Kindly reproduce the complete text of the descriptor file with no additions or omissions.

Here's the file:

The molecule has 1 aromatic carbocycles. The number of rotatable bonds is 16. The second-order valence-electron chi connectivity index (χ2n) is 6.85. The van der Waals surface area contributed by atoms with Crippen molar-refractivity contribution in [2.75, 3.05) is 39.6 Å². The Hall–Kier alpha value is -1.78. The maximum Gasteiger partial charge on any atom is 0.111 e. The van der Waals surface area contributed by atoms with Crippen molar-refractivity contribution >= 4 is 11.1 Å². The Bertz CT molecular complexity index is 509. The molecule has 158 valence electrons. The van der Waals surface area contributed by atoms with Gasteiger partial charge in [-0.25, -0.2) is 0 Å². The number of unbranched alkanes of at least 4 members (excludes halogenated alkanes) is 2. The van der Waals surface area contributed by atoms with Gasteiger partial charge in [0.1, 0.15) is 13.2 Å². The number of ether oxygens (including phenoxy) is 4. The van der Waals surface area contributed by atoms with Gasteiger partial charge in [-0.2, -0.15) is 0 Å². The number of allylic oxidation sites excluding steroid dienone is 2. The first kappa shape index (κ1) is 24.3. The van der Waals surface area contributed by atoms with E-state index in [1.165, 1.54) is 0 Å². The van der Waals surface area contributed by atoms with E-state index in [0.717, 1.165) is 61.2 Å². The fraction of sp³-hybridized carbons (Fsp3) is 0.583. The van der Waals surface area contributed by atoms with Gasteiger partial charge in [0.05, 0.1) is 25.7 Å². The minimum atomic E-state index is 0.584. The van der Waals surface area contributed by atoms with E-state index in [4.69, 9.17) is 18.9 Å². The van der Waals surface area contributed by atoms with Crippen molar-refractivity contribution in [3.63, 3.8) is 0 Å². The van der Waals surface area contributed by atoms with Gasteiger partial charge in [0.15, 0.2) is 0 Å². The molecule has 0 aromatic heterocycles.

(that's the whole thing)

The molecule has 1 aromatic carbocycles. The number of rotatable bonds is 16. The second-order valence-electron chi connectivity index (χ2n) is 6.85. The van der Waals surface area contributed by atoms with Crippen molar-refractivity contribution in [2.75, 3.05) is 39.6 Å². The Hall–Kier alpha value is -1.78. The maximum Gasteiger partial charge on any atom is 0.111 e. The van der Waals surface area contributed by atoms with Crippen molar-refractivity contribution >= 4 is 11.1 Å². The Bertz CT molecular complexity index is 509. The molecule has 158 valence electrons. The van der Waals surface area contributed by atoms with Gasteiger partial charge in [-0.25, -0.2) is 0 Å². The number of unbranched alkanes of at least 4 members (excludes halogenated alkanes) is 2. The van der Waals surface area contributed by atoms with Gasteiger partial charge in [0.1, 0.15) is 13.2 Å². The number of ether oxygens (including phenoxy) is 4. The van der Waals surface area contributed by atoms with Gasteiger partial charge in [-0.2, -0.15) is 0 Å². The number of allylic oxidation sites excluding steroid dienone is 2. The first kappa shape index (κ1) is 24.3. The van der Waals surface area contributed by atoms with E-state index in [1.165, 1.54) is 0 Å². The van der Waals surface area contributed by atoms with E-state index in [0.717, 1.165) is 61.2 Å². The fraction of sp³-hybridized carbons (Fsp3) is 0.583. The van der Waals surface area contributed by atoms with Gasteiger partial charge in [0.05, 0.1) is 25.7 Å². The minimum atomic E-state index is 0.584. The van der Waals surface area contributed by atoms with E-state index in [4.69, 9.17) is 18.9 Å². The van der Waals surface area contributed by atoms with Crippen molar-refractivity contribution in [3.63, 3.8) is 0 Å². The van der Waals surface area contributed by atoms with Gasteiger partial charge in [0.15, 0.2) is 0 Å². The molecule has 0 aromatic heterocycles.